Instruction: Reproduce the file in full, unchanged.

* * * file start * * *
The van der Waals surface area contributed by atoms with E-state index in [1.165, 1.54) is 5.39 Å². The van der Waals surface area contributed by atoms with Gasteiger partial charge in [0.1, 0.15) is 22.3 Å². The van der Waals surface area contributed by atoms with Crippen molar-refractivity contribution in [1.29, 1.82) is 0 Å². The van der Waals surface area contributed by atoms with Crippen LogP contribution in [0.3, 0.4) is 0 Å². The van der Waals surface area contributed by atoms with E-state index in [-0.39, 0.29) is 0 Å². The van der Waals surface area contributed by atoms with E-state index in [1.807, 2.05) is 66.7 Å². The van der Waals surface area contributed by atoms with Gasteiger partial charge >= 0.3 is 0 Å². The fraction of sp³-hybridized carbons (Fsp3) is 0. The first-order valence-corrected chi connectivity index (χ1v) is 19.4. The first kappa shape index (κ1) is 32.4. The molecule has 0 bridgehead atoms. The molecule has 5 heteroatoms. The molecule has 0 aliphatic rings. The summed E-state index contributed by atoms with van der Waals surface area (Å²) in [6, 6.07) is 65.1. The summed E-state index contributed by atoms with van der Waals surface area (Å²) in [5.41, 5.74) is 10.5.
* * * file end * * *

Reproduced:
The van der Waals surface area contributed by atoms with E-state index in [1.165, 1.54) is 5.39 Å². The van der Waals surface area contributed by atoms with Gasteiger partial charge in [0.1, 0.15) is 22.3 Å². The van der Waals surface area contributed by atoms with Crippen molar-refractivity contribution in [1.29, 1.82) is 0 Å². The van der Waals surface area contributed by atoms with Crippen LogP contribution in [0.3, 0.4) is 0 Å². The van der Waals surface area contributed by atoms with E-state index in [-0.39, 0.29) is 0 Å². The van der Waals surface area contributed by atoms with E-state index in [1.807, 2.05) is 66.7 Å². The van der Waals surface area contributed by atoms with Gasteiger partial charge >= 0.3 is 0 Å². The fraction of sp³-hybridized carbons (Fsp3) is 0. The first-order valence-corrected chi connectivity index (χ1v) is 19.4. The first kappa shape index (κ1) is 32.4. The molecule has 0 bridgehead atoms. The molecule has 5 heteroatoms. The molecule has 0 aliphatic rings. The summed E-state index contributed by atoms with van der Waals surface area (Å²) in [6, 6.07) is 65.1. The summed E-state index contributed by atoms with van der Waals surface area (Å²) in [5.41, 5.74) is 10.5.